A self-driving vehicle pilot announced Monday gives some indication of the city’s bearing on the transportation front. A single vehicle provided by a self-driving vehicle software company called nuTonomy will give the city a chance to experiment in one area of the city and observe how the addition of new infrastructure will impact transit. These projects are important, Franklin-Hodge said, because as much as city plans, no one can predict what 2030 will actually look like.
Building on a broadband contract announced in April, the city will also soon pilot a new sensor system to help manage traffic and improve safety on the streets. The idea is to bring scientific rigor and actionable data to assumptions about how transit is working.
“So, for example, we may be able to see how frequently a car turns in the crosswalk where there’s pedestrian and the pedestrian has the right-of-way or how often cyclists run a red light or how frequently cars are speeding or running the yellow,” Franklin-Hodge said. “These are things that today nobody is really measuring in a holistic way, but in our mind, that view into what’s happening on the road is going to help us understand how these technologies can be adapted and applied in the future to get to this vision and we’ll iterate and we’ll learn as we go.”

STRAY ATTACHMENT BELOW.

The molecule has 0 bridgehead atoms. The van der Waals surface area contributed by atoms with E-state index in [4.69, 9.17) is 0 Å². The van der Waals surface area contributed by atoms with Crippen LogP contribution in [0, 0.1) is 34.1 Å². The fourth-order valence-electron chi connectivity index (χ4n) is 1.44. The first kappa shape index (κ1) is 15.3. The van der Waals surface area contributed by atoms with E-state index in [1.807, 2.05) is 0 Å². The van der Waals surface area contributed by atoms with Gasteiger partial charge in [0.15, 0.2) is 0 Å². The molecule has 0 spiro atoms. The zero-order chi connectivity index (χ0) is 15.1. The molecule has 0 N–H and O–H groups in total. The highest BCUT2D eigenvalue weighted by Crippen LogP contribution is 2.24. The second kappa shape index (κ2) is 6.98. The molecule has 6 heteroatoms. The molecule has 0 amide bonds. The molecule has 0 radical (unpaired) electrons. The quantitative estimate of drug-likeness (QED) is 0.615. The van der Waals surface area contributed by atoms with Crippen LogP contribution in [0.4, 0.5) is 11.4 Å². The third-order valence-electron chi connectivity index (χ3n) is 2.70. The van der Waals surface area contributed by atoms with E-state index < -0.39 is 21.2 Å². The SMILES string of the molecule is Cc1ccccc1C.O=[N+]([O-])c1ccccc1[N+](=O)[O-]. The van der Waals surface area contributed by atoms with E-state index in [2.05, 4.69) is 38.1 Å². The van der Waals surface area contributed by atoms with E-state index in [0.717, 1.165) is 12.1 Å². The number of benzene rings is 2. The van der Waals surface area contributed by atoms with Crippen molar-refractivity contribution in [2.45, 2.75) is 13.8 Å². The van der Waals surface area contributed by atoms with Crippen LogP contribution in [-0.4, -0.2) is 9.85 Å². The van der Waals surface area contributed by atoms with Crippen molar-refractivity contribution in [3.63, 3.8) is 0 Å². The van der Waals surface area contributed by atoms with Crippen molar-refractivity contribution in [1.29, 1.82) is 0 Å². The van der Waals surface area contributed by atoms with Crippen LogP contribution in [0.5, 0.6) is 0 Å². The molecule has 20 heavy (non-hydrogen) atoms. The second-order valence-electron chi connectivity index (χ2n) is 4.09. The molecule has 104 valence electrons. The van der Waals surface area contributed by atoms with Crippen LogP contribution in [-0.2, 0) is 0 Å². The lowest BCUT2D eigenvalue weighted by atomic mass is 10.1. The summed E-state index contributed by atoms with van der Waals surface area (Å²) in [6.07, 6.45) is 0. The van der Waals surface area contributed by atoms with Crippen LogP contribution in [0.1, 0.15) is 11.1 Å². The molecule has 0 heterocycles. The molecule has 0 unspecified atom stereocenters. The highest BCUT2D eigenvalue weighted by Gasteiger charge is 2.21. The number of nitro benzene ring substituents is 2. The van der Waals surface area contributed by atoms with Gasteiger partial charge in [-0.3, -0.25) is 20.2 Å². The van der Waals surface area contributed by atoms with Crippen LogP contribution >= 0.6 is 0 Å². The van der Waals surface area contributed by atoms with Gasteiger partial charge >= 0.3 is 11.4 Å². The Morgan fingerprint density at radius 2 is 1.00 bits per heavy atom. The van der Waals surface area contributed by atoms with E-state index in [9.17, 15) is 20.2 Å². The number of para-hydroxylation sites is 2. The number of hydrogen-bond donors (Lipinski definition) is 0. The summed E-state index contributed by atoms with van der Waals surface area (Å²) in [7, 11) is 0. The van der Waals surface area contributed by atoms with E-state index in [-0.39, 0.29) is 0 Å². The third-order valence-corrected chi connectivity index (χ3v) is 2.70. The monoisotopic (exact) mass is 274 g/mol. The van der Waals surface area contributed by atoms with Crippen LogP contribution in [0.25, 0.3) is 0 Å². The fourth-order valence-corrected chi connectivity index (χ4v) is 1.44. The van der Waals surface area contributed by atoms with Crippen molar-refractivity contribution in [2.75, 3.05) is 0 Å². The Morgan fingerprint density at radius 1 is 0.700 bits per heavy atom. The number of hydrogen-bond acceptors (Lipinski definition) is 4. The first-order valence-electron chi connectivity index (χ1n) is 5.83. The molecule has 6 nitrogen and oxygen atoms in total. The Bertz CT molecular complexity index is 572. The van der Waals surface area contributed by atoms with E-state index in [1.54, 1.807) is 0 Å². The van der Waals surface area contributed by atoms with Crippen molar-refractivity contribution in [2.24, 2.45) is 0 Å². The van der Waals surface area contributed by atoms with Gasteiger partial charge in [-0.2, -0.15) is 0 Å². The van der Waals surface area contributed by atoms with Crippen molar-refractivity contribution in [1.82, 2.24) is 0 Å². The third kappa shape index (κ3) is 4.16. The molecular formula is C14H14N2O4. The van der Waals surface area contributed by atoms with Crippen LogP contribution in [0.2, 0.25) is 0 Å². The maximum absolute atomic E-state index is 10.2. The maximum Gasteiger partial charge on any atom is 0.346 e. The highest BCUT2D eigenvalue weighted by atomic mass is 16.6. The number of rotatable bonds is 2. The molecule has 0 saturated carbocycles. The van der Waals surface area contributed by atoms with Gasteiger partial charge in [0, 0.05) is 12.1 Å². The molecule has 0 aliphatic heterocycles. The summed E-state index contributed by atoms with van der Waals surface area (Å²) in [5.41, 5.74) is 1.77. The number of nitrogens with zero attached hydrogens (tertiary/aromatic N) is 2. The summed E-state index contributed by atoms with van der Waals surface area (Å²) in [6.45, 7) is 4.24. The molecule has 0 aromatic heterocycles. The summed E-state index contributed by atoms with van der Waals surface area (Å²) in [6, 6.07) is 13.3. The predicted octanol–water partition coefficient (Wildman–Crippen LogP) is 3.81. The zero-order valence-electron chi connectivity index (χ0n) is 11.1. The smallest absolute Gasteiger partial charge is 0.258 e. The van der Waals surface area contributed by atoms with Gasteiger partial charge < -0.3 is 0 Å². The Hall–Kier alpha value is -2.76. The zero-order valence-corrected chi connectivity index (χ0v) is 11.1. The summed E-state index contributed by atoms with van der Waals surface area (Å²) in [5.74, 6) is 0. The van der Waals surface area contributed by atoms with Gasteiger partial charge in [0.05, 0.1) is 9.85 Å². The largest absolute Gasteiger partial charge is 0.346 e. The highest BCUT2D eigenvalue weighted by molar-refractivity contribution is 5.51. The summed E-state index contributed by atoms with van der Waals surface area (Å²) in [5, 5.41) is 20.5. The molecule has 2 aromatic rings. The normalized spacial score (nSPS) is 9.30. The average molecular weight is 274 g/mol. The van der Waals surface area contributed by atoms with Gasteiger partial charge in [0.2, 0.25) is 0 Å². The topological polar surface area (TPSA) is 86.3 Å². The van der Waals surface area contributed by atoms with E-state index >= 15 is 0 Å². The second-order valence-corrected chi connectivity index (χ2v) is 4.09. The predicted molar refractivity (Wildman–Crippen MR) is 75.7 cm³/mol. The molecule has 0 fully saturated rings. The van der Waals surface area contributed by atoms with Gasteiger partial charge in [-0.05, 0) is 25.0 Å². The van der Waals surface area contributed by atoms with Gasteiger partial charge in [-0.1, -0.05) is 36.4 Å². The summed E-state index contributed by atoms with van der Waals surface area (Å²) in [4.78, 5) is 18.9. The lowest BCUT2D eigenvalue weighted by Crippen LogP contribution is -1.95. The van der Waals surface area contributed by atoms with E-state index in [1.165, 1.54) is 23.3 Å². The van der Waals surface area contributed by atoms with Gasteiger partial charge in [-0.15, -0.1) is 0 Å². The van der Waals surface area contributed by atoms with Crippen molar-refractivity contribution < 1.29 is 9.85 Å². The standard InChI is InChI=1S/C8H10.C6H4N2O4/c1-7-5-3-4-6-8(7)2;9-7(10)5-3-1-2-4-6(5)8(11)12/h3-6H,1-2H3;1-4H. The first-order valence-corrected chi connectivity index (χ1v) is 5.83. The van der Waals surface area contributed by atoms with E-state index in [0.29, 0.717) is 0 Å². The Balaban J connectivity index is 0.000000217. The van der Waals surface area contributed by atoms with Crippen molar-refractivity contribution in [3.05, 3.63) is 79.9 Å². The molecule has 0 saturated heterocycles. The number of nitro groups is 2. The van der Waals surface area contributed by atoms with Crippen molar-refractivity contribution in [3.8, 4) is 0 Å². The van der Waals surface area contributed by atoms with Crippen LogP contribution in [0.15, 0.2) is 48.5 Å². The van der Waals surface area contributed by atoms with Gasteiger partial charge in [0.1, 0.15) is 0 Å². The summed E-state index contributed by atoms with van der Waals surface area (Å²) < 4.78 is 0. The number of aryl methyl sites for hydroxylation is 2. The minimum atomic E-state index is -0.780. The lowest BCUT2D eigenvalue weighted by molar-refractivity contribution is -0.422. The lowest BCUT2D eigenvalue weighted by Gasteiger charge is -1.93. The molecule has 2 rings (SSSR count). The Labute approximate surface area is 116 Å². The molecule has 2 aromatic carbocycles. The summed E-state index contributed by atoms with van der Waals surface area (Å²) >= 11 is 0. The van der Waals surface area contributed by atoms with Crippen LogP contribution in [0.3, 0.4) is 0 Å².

A map-based application hosted on Boston’s website gives visitors an opportunity to review the plan alongside maps and images. A 152-page graphics-heavy PDF of the plan is also available. The city encouraged residents to share feedback on the draft in an online survey hosted here.
Announcement of the draft’s publication comes just before Imagine Boston Week, a series of events designed to give residents opportunity to meet with city officials and other community-minded citizens. Schedule and registration for the events can be found here.